On this appeal, plaintiff relies on Dr. Tiedrich's February 7, 2005 narrative report and Dr. Garfinkel's July 13, 2006 report, urging that these reports are sufficient to establish a permanent injury. We disagree. Neither one of these reports is sufficiently specific to establish that plaintiff has suffered a permanent injury within the meaning of the statute. Neither report explains how or why plaintiff has suffered an injury to a body part that will not heal to function normally even with further medical treatment.
In large part, both doctors diagnosed plaintiff with soft tissue injuries in the form of strains, sprains and tendonitis. In fact, although Dr. Tiedrich opined that plaintiff had suffered a permanent injury to her shoulder, he referred her to another specialist to perform the objective MRI testing on the shoulder which had not been done at the time he rendered his report. He also referred her to another specialist, Dr. Garfinkel, for possible further treatment. Hence, at the time he rendered his February 7, 2005 report, Dr. Tiedrich was in no position to render an opinion that plaintiff's shoulder was injured such that it would not heal to function normally even with further treatment.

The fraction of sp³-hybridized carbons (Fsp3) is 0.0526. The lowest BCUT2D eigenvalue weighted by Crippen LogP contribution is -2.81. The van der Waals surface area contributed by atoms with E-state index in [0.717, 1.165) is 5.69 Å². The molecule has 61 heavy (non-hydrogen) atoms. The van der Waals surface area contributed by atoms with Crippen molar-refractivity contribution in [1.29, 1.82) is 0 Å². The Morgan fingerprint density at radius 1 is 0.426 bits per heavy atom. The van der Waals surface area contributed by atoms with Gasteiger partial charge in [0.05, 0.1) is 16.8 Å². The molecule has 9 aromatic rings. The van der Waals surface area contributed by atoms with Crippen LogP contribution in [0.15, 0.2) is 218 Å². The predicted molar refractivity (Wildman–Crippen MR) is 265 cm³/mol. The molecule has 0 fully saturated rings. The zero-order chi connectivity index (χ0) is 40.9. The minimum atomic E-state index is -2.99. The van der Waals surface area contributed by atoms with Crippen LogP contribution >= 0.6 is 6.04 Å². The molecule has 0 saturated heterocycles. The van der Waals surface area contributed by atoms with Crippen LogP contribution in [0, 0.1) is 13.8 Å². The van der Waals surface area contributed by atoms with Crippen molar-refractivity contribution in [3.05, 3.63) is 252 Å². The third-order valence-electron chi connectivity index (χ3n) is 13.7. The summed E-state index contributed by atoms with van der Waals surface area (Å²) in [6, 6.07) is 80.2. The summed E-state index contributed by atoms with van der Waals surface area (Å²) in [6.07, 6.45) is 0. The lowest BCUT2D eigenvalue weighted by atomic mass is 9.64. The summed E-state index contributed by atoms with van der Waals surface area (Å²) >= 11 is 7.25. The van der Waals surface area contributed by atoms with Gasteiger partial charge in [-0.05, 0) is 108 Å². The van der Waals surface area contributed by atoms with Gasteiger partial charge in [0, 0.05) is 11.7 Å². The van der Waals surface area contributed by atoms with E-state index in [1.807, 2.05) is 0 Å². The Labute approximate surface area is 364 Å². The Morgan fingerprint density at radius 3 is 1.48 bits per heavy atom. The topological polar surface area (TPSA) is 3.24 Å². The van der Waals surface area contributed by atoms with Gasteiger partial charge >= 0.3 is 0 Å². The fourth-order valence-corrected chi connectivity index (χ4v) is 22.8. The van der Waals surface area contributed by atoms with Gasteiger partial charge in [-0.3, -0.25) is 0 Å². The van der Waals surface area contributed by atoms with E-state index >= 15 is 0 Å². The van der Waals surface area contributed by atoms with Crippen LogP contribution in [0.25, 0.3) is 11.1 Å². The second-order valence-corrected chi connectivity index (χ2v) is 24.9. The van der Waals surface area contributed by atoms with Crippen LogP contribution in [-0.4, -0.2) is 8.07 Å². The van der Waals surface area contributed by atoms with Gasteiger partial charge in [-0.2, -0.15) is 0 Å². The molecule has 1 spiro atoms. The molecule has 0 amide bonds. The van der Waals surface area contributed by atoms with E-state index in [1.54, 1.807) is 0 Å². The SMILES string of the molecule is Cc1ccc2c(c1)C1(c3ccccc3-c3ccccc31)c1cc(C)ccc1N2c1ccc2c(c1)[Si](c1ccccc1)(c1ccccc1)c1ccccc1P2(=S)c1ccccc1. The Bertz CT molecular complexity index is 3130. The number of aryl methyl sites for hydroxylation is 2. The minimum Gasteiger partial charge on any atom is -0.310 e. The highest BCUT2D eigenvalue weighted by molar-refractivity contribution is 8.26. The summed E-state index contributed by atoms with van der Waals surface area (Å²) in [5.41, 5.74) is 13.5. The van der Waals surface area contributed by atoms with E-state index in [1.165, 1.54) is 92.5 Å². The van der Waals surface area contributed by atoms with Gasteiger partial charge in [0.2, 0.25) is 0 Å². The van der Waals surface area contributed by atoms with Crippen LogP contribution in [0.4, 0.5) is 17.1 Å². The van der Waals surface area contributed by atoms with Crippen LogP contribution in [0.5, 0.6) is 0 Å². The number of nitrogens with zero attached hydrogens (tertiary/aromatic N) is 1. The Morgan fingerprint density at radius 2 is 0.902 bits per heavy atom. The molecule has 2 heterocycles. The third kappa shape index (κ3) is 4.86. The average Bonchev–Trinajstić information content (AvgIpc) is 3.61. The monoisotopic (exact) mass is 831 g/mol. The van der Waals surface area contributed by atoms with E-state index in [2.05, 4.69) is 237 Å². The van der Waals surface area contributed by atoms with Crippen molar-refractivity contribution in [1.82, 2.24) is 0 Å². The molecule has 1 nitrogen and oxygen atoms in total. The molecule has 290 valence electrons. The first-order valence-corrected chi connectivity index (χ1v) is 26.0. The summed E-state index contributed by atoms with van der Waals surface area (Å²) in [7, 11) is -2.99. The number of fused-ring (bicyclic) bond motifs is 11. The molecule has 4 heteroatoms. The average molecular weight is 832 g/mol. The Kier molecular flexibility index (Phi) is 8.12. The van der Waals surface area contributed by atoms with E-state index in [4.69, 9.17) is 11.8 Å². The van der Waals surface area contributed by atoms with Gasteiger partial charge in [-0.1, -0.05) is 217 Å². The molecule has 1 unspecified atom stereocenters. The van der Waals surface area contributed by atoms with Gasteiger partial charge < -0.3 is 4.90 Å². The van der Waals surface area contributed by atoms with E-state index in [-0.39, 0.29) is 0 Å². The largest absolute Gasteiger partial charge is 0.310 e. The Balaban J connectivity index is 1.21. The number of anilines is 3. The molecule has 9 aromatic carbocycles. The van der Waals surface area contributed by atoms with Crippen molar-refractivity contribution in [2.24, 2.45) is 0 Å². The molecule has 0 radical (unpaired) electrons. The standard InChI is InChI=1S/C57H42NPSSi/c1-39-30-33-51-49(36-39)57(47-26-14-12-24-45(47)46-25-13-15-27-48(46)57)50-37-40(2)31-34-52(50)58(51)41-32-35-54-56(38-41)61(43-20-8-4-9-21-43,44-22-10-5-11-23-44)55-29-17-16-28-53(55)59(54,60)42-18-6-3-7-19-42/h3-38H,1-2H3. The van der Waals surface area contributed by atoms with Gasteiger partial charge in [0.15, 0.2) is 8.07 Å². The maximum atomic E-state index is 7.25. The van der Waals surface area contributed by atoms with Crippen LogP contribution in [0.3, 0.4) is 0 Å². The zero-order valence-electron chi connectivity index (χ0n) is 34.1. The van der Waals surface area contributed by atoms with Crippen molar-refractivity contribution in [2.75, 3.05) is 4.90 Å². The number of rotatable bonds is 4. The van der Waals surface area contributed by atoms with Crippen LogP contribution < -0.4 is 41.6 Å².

Likewise, Dr. Garfinkel's report does not explain the nature of plaintiff's injury; there is no explanation as to what "shoulder rotator cuff tendonitis" is or why it is a permanent injury. Plaintiff also relies on Dr. Garfinkel's finding of "positive Neer and Hawkins signs," although the doctor's report does not explain this medical jargon much less opine that these "signs" are evidence of a permanent injury that will not heal with further treatment. As significantly, Dr. Garfinkel's report did not opine that plaintiff's injuries would not heal to function normally even with further treatment. Indeed, he could hardly do so, because he discussed with plaintiff the possibility of further treatment, an option she evidently declined.
We likewise conclude that Dr. Crain's report, rendered on the basis of one interview with plaintiff three years after the accident, was patently insufficient to satisfy AICRA. Plaintiff's arguments concerning Dr. Crain's report are without sufficient merit to warrant further discussion in a written opinion. R. 2:11-3(e)(1)(E).